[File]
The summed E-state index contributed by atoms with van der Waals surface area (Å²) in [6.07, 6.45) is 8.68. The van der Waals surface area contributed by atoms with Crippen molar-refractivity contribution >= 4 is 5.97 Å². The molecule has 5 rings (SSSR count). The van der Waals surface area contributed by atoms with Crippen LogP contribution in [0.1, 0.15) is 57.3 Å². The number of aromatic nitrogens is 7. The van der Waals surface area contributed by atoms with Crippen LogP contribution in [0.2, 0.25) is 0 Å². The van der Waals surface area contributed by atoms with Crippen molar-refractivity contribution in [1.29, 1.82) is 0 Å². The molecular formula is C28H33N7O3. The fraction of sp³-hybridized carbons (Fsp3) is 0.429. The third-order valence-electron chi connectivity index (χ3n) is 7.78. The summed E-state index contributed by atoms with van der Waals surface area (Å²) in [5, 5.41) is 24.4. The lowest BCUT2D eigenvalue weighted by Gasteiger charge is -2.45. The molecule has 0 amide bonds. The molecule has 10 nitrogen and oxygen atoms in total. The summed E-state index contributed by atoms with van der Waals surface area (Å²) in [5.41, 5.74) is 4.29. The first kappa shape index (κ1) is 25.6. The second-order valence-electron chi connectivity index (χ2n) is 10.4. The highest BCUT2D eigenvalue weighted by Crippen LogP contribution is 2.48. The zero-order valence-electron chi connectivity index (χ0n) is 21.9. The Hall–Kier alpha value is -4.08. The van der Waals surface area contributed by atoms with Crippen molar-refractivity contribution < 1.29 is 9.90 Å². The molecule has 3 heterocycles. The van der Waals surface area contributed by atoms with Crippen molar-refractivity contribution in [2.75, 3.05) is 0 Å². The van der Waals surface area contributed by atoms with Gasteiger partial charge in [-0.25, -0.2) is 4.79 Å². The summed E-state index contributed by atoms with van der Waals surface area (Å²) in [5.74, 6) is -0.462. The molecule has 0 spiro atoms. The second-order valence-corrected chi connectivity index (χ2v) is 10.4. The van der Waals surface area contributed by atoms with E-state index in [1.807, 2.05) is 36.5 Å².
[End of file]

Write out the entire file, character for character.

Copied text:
The summed E-state index contributed by atoms with van der Waals surface area (Å²) in [6.07, 6.45) is 8.68. The van der Waals surface area contributed by atoms with Crippen molar-refractivity contribution >= 4 is 5.97 Å². The molecule has 5 rings (SSSR count). The van der Waals surface area contributed by atoms with Crippen LogP contribution in [0.1, 0.15) is 57.3 Å². The number of aromatic nitrogens is 7. The van der Waals surface area contributed by atoms with Crippen LogP contribution in [0.2, 0.25) is 0 Å². The van der Waals surface area contributed by atoms with Crippen molar-refractivity contribution in [1.29, 1.82) is 0 Å². The molecular formula is C28H33N7O3. The fraction of sp³-hybridized carbons (Fsp3) is 0.429. The third-order valence-electron chi connectivity index (χ3n) is 7.78. The summed E-state index contributed by atoms with van der Waals surface area (Å²) in [5, 5.41) is 24.4. The lowest BCUT2D eigenvalue weighted by Gasteiger charge is -2.45. The molecule has 0 amide bonds. The molecule has 10 nitrogen and oxygen atoms in total. The summed E-state index contributed by atoms with van der Waals surface area (Å²) in [5.41, 5.74) is 4.29. The first kappa shape index (κ1) is 25.6. The second-order valence-electron chi connectivity index (χ2n) is 10.4. The highest BCUT2D eigenvalue weighted by Crippen LogP contribution is 2.48. The zero-order valence-electron chi connectivity index (χ0n) is 21.9. The Hall–Kier alpha value is -4.08. The van der Waals surface area contributed by atoms with Crippen molar-refractivity contribution < 1.29 is 9.90 Å². The molecule has 3 heterocycles. The van der Waals surface area contributed by atoms with Crippen molar-refractivity contribution in [2.75, 3.05) is 0 Å². The van der Waals surface area contributed by atoms with Gasteiger partial charge in [-0.25, -0.2) is 4.79 Å². The summed E-state index contributed by atoms with van der Waals surface area (Å²) in [5.74, 6) is -0.462. The molecule has 0 spiro atoms. The second-order valence-corrected chi connectivity index (χ2v) is 10.4. The van der Waals surface area contributed by atoms with E-state index in [1.807, 2.05) is 36.5 Å².